Screen & Media Studies, U… • Since Oct 2007 • 2557 posts Report Reply

  • Sacha,

    But he just fired Peggy.

    Ak • Since May 2008 • 19707 posts Report Reply

  • Geoff Lealand,

    But he just fired Peggy.

    Yikes! No rumours of pregnancy?

    Screen & Media Studies, U… • Since Oct 2007 • 2557 posts Report Reply

  • Idiot Savant,

    Meanwhile, our own Speaker thinks that freedom of speech applies to some, but not to others...

    Palmerston North • Since Nov 2006 • 1716 posts Report Reply

  • jeremy gray,

    And Keith Lockes bill to give us a referendum on whether to become a republic has been drawn from the members ballot.

    point chev • Since Apr 2008 • 44 posts Report Reply

  • George Darroch,

    Twitter just added a 'report as spam' button. About time.

    WLG • Since Nov 2006 • 2264 posts Report Reply

  • George Darroch,

    And Keith Lockes bill to give us a referendum on whether to become a republic has been drawn from the members ballot.

    I'd hope it will get past first reading, but I'd be surprised if it passed into law.

    WLG • Since Nov 2006 • 2264 posts Report Reply

  • Rich of Observationz,

    the UK court system apparently cares little for open justice.

    Maybe, but they don't have anything like the number of cases where name suppression is granted because the defendant is an All Black / National MP / TV presenter.

    Back in Wellington • Since Nov 2006 • 5550 posts Report Reply

  • Tony Siu,

    Speaking of twitter coming of age into the mainstream media, I've done a mashup of combining tweets of NZ MPs onto a Google Map for a geography class 773 at UoA.

    This site is 3 weeks worth of work using PHP and Javascripts. It uses publicly available APIs and forward-facing tweets of all the current sitting MPs from National, Labour and the Greens.

    The web site, for some reason, only works with Internet Explorer (v6 RTM and v7 SP# tested on XP SP3, will test v8 tomorrow). For some reason, Firefox doesn't like the website and it won't load. Please have a look around.

    I look forward to your comments and suggestion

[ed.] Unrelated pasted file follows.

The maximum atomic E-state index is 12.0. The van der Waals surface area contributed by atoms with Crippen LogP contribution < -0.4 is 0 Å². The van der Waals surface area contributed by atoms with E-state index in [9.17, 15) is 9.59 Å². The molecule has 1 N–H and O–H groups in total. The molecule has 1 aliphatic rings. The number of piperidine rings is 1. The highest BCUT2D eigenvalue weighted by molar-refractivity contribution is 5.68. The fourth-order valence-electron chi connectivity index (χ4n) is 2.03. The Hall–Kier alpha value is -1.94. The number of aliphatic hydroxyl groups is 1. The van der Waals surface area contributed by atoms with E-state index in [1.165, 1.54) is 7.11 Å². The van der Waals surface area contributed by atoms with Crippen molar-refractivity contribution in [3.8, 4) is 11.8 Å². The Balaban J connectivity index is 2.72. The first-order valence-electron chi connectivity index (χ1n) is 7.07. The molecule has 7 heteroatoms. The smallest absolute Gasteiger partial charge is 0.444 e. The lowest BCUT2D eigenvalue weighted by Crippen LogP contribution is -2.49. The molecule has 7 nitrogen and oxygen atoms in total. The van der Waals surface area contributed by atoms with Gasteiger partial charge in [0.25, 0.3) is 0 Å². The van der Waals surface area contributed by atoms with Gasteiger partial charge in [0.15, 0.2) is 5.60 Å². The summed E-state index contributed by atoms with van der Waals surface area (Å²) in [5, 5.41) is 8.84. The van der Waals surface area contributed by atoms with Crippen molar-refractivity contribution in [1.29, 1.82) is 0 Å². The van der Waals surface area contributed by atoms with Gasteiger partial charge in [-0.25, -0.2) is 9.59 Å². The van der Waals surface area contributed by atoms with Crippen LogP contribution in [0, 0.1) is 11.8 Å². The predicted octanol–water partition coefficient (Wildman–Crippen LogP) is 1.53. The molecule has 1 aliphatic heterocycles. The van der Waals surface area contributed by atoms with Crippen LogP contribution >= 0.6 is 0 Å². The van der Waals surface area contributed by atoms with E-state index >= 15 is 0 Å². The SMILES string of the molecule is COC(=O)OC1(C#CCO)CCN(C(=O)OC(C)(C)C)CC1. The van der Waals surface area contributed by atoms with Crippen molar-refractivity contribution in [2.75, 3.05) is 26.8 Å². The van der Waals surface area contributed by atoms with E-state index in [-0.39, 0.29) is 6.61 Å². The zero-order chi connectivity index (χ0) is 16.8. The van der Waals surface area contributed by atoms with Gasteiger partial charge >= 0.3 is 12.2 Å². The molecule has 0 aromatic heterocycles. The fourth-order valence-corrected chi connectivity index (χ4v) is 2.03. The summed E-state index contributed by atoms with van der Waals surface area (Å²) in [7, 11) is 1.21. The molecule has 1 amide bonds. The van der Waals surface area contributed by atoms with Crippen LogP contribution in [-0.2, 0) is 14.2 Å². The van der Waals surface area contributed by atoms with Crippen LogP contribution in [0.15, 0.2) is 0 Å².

Tony

    Auckland • Since Mar 2008 • 82 posts Report Reply

  • Matthew Poole,

    Maybe, but they don't have anything like the number of cases where name suppression is granted because the defendant is an All Black / National MP / TV presenter

    How do you know? If even reporting the existence of the injunction can be forbidden... More seriously, do you actually follow UK reporting? In all the local papers? It's visible here because we've got roughly two papers that cover the entire country - Granny and DomPost. That means that anything that gets reported in one of those has a national profile. The UK actually has functional regional papers.

    Auckland • Since Mar 2007 • 4097 posts Report Reply

  • Matthew Littlewood,

    Further to the discussion of the media's coverage Samoa Tsunami, here's a feature from a Timaru Herald co-worker writing about her father's role in the rescue missions. It's worth a read.

    For what it's worth, on the day the actual news broke, I thought Stuff.co.nz handled it better than the Herald's website, which stuck on the "New Zealand Tsunami threat" angle for too long after news of the damage the actual Tsunami had wrought on the Islands, to the point it seemed more than a little patronising. That said, the Herald rallied later in the week, and its coverage in the weekend edition was well done.